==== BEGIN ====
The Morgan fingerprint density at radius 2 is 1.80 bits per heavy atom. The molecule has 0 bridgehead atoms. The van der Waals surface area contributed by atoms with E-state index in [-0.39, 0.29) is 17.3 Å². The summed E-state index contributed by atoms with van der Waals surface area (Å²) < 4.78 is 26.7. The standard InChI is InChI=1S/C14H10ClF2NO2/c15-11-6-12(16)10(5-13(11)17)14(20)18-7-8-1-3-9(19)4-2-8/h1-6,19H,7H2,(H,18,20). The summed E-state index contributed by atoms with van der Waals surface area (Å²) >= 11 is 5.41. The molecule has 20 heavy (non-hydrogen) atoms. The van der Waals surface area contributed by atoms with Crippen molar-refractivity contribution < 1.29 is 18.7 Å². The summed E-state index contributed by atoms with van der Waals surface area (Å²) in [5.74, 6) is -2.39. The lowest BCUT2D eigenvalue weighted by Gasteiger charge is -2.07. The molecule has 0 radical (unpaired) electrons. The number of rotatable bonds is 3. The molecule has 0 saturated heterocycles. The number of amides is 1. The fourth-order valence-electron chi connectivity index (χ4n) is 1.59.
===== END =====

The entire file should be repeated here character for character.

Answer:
The Morgan fingerprint density at radius 2 is 1.80 bits per heavy atom. The molecule has 0 bridgehead atoms. The van der Waals surface area contributed by atoms with E-state index in [-0.39, 0.29) is 17.3 Å². The summed E-state index contributed by atoms with van der Waals surface area (Å²) < 4.78 is 26.7. The standard InChI is InChI=1S/C14H10ClF2NO2/c15-11-6-12(16)10(5-13(11)17)14(20)18-7-8-1-3-9(19)4-2-8/h1-6,19H,7H2,(H,18,20). The summed E-state index contributed by atoms with van der Waals surface area (Å²) >= 11 is 5.41. The molecule has 20 heavy (non-hydrogen) atoms. The van der Waals surface area contributed by atoms with Crippen molar-refractivity contribution < 1.29 is 18.7 Å². The summed E-state index contributed by atoms with van der Waals surface area (Å²) in [5.74, 6) is -2.39. The lowest BCUT2D eigenvalue weighted by Gasteiger charge is -2.07. The molecule has 0 radical (unpaired) electrons. The number of rotatable bonds is 3. The molecule has 0 saturated heterocycles. The number of amides is 1. The fourth-order valence-electron chi connectivity index (χ4n) is 1.59.